RiveScript as a Router
This example was created in response to the discussion in Issue #130 about using RiveScript as a router (in the web application sense of the word).
In web applications, you define routes (URIs) and function handlers to be called when a browser requests that route.
object macro handlers for many, many triggers, and you don't want to keep
<call> commands over and over again, this example offers an idea
for doing this in a D.R.Y.
This example covers multiple useful things:
controllers.js), without needing to repeatedly
require()them every single time in every macro handler.
- Defining triggers that directly map to your object macros without needing to
manually re-write the
<call>tags multiple times.
- Using the RiveScript engine (with its simplified regexp triggers and its sorting algorithm) without actually writing a single line of RiveScript code by hand.
This example doesn't cover, but it is possible, mixing a router-style approach
with normal RiveScript replies. For example, separately from all the code that
registers "routes" to handlers you could include a normal
loadDirectory() call, and load normal RiveScript sources that have their own
normal replies with them instead of needing to call function handlers for every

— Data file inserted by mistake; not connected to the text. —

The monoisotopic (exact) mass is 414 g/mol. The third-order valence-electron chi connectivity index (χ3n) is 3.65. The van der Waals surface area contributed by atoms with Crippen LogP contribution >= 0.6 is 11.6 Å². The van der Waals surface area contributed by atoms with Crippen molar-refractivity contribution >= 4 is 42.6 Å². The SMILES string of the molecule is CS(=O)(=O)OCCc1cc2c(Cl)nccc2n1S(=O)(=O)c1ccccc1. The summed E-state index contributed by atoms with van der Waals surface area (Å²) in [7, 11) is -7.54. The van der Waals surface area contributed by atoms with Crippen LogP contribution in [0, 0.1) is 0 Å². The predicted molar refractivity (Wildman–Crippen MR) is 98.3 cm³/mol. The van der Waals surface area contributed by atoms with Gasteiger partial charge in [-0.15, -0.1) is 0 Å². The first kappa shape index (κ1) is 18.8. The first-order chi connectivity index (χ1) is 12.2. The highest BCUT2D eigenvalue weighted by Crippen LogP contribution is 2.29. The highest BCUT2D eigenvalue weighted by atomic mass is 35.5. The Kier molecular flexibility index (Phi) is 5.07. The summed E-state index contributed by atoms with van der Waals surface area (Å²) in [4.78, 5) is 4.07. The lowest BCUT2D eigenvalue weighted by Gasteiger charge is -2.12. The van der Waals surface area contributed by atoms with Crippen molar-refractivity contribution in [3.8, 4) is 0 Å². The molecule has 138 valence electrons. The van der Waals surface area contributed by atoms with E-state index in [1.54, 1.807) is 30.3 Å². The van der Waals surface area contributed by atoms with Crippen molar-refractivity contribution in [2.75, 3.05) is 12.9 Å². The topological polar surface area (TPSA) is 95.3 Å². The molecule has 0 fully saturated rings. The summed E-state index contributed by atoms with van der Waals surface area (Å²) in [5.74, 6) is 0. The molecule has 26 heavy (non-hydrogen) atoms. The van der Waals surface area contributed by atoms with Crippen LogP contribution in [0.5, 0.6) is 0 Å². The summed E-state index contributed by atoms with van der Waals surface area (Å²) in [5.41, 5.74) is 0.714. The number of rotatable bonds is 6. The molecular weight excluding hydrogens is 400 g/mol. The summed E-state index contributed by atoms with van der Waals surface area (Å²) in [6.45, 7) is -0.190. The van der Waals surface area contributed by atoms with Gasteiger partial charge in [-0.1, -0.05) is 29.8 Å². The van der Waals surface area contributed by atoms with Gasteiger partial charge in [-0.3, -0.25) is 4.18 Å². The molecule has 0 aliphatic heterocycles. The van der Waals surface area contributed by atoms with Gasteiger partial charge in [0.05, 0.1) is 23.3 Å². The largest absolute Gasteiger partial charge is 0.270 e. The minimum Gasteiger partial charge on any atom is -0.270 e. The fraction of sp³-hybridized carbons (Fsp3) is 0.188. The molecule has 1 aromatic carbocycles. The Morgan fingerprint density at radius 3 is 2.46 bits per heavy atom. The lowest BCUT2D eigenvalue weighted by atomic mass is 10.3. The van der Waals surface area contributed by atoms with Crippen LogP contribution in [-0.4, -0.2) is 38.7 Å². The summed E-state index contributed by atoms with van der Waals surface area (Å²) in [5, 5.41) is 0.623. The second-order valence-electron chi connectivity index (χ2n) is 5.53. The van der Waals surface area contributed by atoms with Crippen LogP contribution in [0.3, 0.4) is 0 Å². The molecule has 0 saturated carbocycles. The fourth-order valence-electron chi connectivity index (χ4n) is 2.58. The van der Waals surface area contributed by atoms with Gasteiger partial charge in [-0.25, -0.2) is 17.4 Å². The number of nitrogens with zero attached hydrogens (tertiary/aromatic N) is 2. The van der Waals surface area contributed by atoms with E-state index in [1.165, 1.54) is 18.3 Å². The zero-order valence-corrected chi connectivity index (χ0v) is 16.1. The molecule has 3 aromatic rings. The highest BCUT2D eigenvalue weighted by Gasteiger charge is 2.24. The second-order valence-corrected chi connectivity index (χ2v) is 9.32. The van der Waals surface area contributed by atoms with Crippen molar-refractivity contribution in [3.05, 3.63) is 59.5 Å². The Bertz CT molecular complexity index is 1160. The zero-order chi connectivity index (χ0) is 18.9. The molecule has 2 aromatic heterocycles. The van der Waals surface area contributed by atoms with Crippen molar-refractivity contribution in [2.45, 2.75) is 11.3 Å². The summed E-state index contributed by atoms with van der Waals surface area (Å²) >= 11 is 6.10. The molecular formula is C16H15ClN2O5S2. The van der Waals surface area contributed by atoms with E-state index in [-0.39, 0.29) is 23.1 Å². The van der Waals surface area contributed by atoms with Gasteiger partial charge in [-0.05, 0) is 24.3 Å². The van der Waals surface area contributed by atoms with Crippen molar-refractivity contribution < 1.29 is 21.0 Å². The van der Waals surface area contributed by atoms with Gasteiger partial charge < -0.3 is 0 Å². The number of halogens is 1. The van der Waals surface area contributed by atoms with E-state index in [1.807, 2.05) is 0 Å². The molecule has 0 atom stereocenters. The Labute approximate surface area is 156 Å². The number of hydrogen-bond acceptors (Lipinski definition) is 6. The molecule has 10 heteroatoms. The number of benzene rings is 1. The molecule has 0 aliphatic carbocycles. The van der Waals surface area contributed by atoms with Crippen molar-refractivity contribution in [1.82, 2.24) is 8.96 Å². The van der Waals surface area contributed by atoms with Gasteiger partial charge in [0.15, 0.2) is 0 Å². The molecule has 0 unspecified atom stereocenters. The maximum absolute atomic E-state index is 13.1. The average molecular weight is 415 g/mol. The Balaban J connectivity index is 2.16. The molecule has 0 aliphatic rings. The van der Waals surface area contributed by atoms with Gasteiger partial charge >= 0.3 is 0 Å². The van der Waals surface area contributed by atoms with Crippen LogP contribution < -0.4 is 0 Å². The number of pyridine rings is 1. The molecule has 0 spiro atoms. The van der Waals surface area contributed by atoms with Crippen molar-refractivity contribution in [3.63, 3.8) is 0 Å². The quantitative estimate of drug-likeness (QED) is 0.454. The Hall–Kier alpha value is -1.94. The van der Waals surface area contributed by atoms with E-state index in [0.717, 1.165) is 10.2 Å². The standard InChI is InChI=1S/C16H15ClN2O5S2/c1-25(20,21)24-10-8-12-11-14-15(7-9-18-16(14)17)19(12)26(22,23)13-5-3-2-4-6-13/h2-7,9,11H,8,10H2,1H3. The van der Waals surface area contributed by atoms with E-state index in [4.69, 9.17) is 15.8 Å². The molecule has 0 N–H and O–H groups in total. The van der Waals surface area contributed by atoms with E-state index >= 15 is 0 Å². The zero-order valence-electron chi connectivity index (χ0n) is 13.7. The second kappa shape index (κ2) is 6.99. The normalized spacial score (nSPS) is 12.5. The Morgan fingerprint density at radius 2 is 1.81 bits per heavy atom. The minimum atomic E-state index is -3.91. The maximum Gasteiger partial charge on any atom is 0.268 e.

Run the Example
To run this, first run
grunt dist from the root of the rivescript-js project
and then run
[rivescript-js]$ grunt dist [rivescript-js]$ cd eg/router [router]$ node router.js
% node router.js Note: type `/quit` to exit. You> hello bot [Captain's Log] Unhandled message: hello bot Bot> No reply for that one. Try one of these: add 5 and 7 what is 12 divided by 3 reverse hello world say hi robot to me backwards You> add 5 and 7 Bot> 12 You> reverse how are you? Bot> uoy era woh You> say hi robot to me backwards Bot> tobor ih
How it Works
Review the source of
router.js, the entry point to this example bot.
replies object is where most of the magic happens. It creates simple
function to be called when one of those triggers is matched. The actual
implementations of the two functions exposed (
reverse) are in
controllers.js, which is an external Node module, and this demonstrates that
a module imported once in the global scope can be made available to the
individual object macros without each of them needing to import their own
At the bottom of
router.js is some "write once" boilerplate that iterates
replies object and dynamically creates RiveScript source code
The dynamically generated RiveScript source is loaded by the bot using the
stream() function, which allows you to import RiveScript source from a string
rather than a file. This way, the bot writer doesn't actually need to write a
single line of raw RiveScript code herself. An example of the dynamically
generated RiveScript code looks like this:
+ [*] what is # * [by|to|and] # - <call>math "<star1>" "<star2>" "<star3>"</call>
But you don't ever actually write that code out yourself!
The router example then enters a readline loop, similar to the
the root of the RiveScript-JS project, to enable chatting with the bot using
For this example, we make three functions available:
wildcard. Here are examples of how to invoke these with your messages:
add 5 and 7
what is 12 divided by 3
what is 4 times 8
what is 6 multiplied by 12
subtract 13 by 4
say hello to me backwards
say how are you in reverse
- Literally any message that doesn't match the other patterns.
The wildcard handler matches all uncaught messages (
*), and gives you examples
of messages to try the other handlers.